Wallace’s Terrell says the same story-telling sales technique she uses for her American-made products works when she stocks carefully selected imports. That’s especially true when it has an American office that can handle issues quickly.

“My artificial Christmas tree supplier is based out of Chicago, warehoused in Reno and has a factory in China,” Terrell says. “The factory is a small, family-owned one. So when I talk to people about it, I can say it only employs 200 people. And although everything is made there, the trees travel by domestic freight, and all customer support is Chicago-based so they speak English. If a customer has to mail something in for repair, it’s to Chicago, not China. There’s a way to tell that story that will connect with customers.”

As interested as Terrell is in carrying American-made inventory, she doesn’t carry a lot. “Maybe 10 to 20 percent,” she says. “Maybe.”

3. Give Customers American-Made In The Categories They Want

Customers do not see all products as equal. The desire for American-made is higher in some categories than others.

  • Children’s products. Terrell says toys or anything kid-related is important to parents.
    “There’s so much scare of lead paint, they want American made. People are talking about that,” she says.
    Without the assurance of being American made, good-quality imported children’s products need to resort to certification programs. “That’s why Melissa And Doug toys are guaranteed to have a good paint and to meet high quality requirements,” Terrell says. “They have to certify it’s not cheap paint if its not made here in the U.S.”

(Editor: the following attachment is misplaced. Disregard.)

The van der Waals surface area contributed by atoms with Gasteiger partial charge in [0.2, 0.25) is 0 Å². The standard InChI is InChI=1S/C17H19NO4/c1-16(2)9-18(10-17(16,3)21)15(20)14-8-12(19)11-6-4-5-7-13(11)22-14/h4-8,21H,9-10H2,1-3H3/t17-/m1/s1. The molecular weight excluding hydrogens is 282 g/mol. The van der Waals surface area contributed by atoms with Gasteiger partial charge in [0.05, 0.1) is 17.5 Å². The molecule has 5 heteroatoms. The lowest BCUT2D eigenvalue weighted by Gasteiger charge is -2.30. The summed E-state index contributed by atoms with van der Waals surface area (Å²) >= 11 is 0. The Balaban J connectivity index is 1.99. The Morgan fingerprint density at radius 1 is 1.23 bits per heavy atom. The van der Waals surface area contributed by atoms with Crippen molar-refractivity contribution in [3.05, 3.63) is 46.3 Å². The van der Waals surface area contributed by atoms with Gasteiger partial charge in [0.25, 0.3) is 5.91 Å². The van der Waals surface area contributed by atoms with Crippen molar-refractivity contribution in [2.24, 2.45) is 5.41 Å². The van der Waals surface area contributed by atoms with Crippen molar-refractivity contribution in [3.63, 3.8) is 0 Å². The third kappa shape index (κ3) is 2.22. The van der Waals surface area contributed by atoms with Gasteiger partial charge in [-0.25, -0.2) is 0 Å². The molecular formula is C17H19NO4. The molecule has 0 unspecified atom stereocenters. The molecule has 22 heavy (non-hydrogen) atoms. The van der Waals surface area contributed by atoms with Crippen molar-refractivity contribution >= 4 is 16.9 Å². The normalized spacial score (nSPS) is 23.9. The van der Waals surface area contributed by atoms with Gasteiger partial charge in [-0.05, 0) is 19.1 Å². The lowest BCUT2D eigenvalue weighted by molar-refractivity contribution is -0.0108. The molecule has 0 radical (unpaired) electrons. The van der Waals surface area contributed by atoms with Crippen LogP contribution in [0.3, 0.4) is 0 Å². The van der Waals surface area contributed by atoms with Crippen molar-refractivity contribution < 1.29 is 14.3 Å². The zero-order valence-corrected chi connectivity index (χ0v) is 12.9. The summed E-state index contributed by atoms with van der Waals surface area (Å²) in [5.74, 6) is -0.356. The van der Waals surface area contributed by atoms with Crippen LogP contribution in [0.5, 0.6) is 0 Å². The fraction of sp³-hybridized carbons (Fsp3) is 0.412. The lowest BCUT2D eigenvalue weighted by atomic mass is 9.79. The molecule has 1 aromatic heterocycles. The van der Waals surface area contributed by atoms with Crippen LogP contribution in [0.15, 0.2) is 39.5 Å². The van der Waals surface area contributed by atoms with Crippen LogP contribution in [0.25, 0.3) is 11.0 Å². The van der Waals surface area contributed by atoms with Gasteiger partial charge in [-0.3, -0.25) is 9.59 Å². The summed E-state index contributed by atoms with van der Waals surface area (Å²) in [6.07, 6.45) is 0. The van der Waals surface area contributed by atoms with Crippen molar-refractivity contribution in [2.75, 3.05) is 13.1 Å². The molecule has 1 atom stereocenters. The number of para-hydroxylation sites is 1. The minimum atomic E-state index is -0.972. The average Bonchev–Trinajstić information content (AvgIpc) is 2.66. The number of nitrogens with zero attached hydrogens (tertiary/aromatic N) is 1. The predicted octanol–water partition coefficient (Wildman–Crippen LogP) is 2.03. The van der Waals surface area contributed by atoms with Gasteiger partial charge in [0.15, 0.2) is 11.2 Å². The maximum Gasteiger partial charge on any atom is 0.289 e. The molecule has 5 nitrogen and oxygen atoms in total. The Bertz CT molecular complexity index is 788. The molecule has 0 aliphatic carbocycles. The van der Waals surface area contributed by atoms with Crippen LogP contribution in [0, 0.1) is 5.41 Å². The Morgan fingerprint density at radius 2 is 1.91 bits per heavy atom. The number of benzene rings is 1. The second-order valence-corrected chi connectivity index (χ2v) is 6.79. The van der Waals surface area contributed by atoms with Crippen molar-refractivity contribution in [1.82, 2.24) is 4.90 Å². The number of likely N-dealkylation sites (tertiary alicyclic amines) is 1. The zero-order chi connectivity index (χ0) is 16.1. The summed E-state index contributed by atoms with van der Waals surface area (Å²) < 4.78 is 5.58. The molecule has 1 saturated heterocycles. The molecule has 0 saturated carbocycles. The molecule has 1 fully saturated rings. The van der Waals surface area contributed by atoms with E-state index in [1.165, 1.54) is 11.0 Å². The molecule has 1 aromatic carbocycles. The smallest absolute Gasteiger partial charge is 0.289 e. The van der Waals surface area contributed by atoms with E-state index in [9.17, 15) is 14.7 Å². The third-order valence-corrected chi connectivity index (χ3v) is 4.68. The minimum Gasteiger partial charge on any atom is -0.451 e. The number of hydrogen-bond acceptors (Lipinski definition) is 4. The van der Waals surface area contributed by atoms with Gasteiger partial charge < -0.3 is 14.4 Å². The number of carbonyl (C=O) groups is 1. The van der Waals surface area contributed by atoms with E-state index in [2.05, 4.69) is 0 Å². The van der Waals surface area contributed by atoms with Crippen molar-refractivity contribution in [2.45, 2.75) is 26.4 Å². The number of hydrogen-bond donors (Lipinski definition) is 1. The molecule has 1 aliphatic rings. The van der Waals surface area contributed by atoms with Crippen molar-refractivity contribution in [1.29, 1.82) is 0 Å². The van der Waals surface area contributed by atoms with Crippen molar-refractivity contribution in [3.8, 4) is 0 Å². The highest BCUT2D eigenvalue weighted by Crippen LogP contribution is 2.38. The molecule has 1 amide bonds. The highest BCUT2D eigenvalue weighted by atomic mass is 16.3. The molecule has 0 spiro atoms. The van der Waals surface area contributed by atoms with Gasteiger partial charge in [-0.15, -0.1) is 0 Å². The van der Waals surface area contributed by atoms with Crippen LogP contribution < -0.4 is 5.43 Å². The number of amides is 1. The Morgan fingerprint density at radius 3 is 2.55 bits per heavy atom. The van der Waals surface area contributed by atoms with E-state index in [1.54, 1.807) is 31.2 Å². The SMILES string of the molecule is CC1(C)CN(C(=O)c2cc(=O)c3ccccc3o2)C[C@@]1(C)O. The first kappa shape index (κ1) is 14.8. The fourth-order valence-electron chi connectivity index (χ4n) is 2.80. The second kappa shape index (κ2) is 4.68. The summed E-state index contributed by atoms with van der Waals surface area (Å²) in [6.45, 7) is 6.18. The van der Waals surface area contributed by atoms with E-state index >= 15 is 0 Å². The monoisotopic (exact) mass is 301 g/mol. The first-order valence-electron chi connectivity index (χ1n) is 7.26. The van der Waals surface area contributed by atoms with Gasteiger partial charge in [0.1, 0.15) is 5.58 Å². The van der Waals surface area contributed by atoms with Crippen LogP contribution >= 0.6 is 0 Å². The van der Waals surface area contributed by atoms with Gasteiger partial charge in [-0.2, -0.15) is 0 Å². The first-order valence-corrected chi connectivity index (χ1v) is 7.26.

• Organic/Sustainable. People want American-made sustainable products for a different set of reasons. For this group of customers, they want the products shipped over fewer miles and they want to ensure safety.
    “Customers want to be careful that the coatings and treatments of compost bins and rain barrels do not leach into their food and water,” Terrell says.
    Llaneza has found that organic takes the place of American when it comes to edible plants.
    “Customers assume plants are grown locally,” she says. “But our veggies and herbs are from a certified organic farm.”
  • Tools. “People are used to paying $8 for a shovel at a big box and breaking it in clay later that day,” says Terrell. “They see those tools as crap. They see our American-made tools as quality. A little more expensive, but still reasonable.”
  • Furniture. Cost can be less of a factor for this category. “Furniture is really expensive stuff,” says Terrell. “But I can tell American made makes a big difference with people in their purchasing decisions.”
  • Gifts. Llaneza has found that American-made Christmas gift baskets are a big hit.
    “We started using pots as gift baskets so the whole package can be Made In The USA,” she says.

4. Search For Local Artisans

One elegant solution to the challenge of finding the right American-made products is to look at what’s available locally.

“We use as many local artisans as we can,” says Hastings’ Pluckhan.

Doing so, he says, plays into the popularity of the buy-local movement among his customers. “It’s more of a movement in the way it is with food products.”

Even more importantly, however, seeking out artisans gives the garden center an edge.

“It gives us a chance to offer some unusual things you can’t find at a trade show,” Pluckhan says.

One of the most reliable products he carries is terra cotta pottery made by a family that has been in the business for generations.

“Here in the South, there has always been a number of potters, and I think our supplier is into seven generations now,” he says.